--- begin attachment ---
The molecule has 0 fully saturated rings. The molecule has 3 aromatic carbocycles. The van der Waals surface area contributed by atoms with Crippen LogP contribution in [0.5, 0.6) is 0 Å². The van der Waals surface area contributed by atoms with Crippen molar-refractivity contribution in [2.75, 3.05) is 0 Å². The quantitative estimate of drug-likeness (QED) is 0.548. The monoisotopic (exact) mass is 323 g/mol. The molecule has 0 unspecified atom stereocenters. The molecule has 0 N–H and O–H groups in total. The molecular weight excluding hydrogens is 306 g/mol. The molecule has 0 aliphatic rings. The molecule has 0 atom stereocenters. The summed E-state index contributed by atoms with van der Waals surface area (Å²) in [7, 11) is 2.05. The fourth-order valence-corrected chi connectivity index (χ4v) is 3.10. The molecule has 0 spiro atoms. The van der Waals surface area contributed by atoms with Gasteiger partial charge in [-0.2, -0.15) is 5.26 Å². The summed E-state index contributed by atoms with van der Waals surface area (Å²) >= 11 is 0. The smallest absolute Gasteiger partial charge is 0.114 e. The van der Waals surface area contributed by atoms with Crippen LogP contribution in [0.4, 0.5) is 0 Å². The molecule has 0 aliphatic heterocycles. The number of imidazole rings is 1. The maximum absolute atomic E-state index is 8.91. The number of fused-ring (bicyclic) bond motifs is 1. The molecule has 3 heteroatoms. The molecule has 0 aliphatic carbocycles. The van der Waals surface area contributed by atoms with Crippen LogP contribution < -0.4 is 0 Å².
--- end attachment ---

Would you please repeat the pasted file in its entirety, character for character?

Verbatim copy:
The molecule has 0 fully saturated rings. The molecule has 3 aromatic carbocycles. The van der Waals surface area contributed by atoms with Crippen LogP contribution in [0.5, 0.6) is 0 Å². The van der Waals surface area contributed by atoms with Crippen molar-refractivity contribution in [2.75, 3.05) is 0 Å². The quantitative estimate of drug-likeness (QED) is 0.548. The monoisotopic (exact) mass is 323 g/mol. The molecule has 0 unspecified atom stereocenters. The molecule has 0 N–H and O–H groups in total. The molecular weight excluding hydrogens is 306 g/mol. The molecule has 0 aliphatic rings. The molecule has 0 atom stereocenters. The summed E-state index contributed by atoms with van der Waals surface area (Å²) in [7, 11) is 2.05. The fourth-order valence-corrected chi connectivity index (χ4v) is 3.10. The molecule has 0 spiro atoms. The van der Waals surface area contributed by atoms with Gasteiger partial charge in [-0.2, -0.15) is 5.26 Å². The summed E-state index contributed by atoms with van der Waals surface area (Å²) >= 11 is 0. The smallest absolute Gasteiger partial charge is 0.114 e. The van der Waals surface area contributed by atoms with Crippen LogP contribution in [0.4, 0.5) is 0 Å². The molecule has 0 aliphatic heterocycles. The number of imidazole rings is 1. The maximum absolute atomic E-state index is 8.91. The number of fused-ring (bicyclic) bond motifs is 1. The molecule has 3 heteroatoms. The molecule has 0 aliphatic carbocycles. The van der Waals surface area contributed by atoms with Crippen LogP contribution < -0.4 is 0 Å².